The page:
My fave shape with a nice cuppa tea! (Photo by A.C. Cargill, all rights reserved)

My fave shape with a nice cuppa tea! (Photo by A.C. Cargill, all rights reserved)

The Bar (“Finger”) Shape

This shape is just a long rectangle. To me it’s the best, probably because it was the first I’d ever had. Or maybe because I can nibble from the end more easily than the other shapes. Shortbread, loaded with butter, is the type of thing to nibble.

  • Walkers Shortbread Fingers – 5.3oz (150g) – Imported from the UK, these are the classic shortbread recipe traditionally baked in a square and then cut into a “fingers” shape. Pure butter shortbread with a perfect, crumbly “melt-in-the-mouth” texture and just the right amount of sweetness. A perfect accompaniment to hot or iced tea and with a dish of ice cream.
  • Border Scottish Shortbread Fingers – 6.7oz (190g) – These light and buttery cookies are sure to melt in your mouth. They’re made from an original recipe, using only the finest ingredients. Share with friends and family or just enjoy some to keep your sweet tooth happy.
  • O’Neill’s Shortbread – Fingers – 5oz (141g) – Imported from the UK and baked from an age-old recipe passed down for generations. They use only the finest and freshest ingredients, making this shortbread a delicious and buttery addition to afternoon tea.

The Round & Swirl Shapes

The rounds are a great shape, too. And a bit more suitable for dunking.

  • Walkers Shortbread Rounds – 5.3oz (150g) – Imported from the UK, these are very traditional, being miniature versions of the larger cakes of shortbread produced in olden days. They have a rich distinctive buttery taste and are baked in the secluded village of Aberlour, Speyside, in the heart of the Scottish Highlands according to a traditional recipe handed down through generations of the Walker family. The perfect accompaniment to tea and ideal with ice cream or desserts.
  • Walkers Shortbread Rounds – 2 Pack – 1.2oz (0.075g) – Those wonderful rounds in convenient take-along packs. Each pack of shortbread biscuits contains 2 delicious, buttery cookies.

The Petticoat Tails Shape

A unique shapes said to resemble the edges of a woman’s petticoat (something us gals don’t wear much anymore). They may have been inspired by Mary Queen of Scots, who returned from France (where she grew up, was married, and then widowed) to Scotland during the 16th century. Her chefs are said to have modified the traditional large, round shortbread cakes into individual servings.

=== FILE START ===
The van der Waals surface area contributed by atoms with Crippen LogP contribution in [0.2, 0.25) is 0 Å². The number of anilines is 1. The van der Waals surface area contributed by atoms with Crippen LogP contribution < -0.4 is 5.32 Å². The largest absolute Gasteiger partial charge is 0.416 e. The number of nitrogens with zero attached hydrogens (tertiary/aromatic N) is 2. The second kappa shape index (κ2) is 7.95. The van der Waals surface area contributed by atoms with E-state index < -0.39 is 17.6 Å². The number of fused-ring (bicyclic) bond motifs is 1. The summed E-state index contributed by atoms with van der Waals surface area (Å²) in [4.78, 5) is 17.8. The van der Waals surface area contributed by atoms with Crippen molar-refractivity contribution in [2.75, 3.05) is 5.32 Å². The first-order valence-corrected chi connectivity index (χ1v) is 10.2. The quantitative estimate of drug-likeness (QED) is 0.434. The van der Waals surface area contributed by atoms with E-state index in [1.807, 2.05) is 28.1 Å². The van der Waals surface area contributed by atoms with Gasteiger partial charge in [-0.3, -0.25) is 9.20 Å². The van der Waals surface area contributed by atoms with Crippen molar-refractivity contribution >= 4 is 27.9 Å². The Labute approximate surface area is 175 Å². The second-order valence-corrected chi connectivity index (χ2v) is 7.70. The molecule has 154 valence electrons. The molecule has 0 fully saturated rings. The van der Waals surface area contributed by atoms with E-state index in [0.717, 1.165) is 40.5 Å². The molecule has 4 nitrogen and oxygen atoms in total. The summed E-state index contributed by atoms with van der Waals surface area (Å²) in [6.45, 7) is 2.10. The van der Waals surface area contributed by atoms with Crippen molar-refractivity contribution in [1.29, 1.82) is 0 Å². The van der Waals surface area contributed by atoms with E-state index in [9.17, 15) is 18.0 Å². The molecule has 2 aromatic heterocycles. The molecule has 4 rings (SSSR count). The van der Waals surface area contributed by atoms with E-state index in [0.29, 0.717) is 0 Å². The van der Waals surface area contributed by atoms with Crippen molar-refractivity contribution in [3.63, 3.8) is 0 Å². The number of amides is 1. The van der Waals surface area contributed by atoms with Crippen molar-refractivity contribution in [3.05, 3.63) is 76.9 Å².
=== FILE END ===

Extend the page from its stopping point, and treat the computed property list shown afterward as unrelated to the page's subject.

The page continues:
Various Other Shapes

Triangles, shamrocks

  • Walkers Shortbread Triangles – 5.3oz (150g) – Baked in the Scottish Highlands from just four natural ingredients. The triangle shape makes a particularly impressive addition as a garnish on mousse, puddings and ice cream.
  • ONeills Shamrock Shortbread – 2.8oz (80g) – Imported from Ireland, these buttery treats are shaped like delightful shamrocks. The recipe was passed down by generations and contains the simplest, yet finest ingredients, blended and baked to delicious perfection. A good luck gift from Ireland.

Some of Those Flavored Kinds

As if that buttery goodness weren’t enough, some makers now add currants, nuts, and chocolate chips.

  • McVities Fruit Shortcake – 7.05oz (200g) – A delicious crumbly shortbread biscuit packed full of currants. The perfect accompaniment to afternoon tea.
  • Border Chocolate Chip Shortbread – 5.3oz (150g) – A generous helping of sweet chocolate chips are poured into Border’s classic shortbread recipe to bring you this decadent treat.
  • Walker Chocolate Chip Shortbread- 4.4oz (124g) – Bountiful amounts of real chocolate chips and Walkers have never looked back. Chocolate Chip Shortbread brings a certain self-indulgence to teatime which is why this variety has become one of their most popular.
  • Walkers Shortbread Almond – 5.3oz (150g) – A classic shortbread with a delicious almond flavor that comes from the finest almonds and pure almond oil added to the traditional shortbread recipe. A flavor that is uniquely exquisite and that is a perfect accompaniment to your hot cuppa tea.

A word to the wise for the holiday season that will soon be upon us: watch for shortbread cookies in those special holiday shapes to reappear. What’s tea time without a munchable, buttery sweet evergreen tree, bell, star, or Santa?

See more of A.C. Cargill’s articles here.

© Online Stores, Inc., and The English Tea Store Blog, 2009-2014. Unauthorized use and/or duplication of this material without express and written permission from this article’s author and/or the blog’s owner is strictly prohibited. Excerpts and links may be used, provided that full and clear credit is given to Online Stores, Inc., and The English Tea Store Blog with appropriate and specific direction to the original content.

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© Online Stores, Inc., and The English Tea Store Blog, 2009-2014. Unauthorized use and/or duplication of this material without express and written permission from this blog’s author and/or owner is strictly prohibited. Excerpts and links may be used, provided that full and clear credit is given to Online Stores, Inc., and The English Tea Store Blog with appropriate and specific direction to the original content.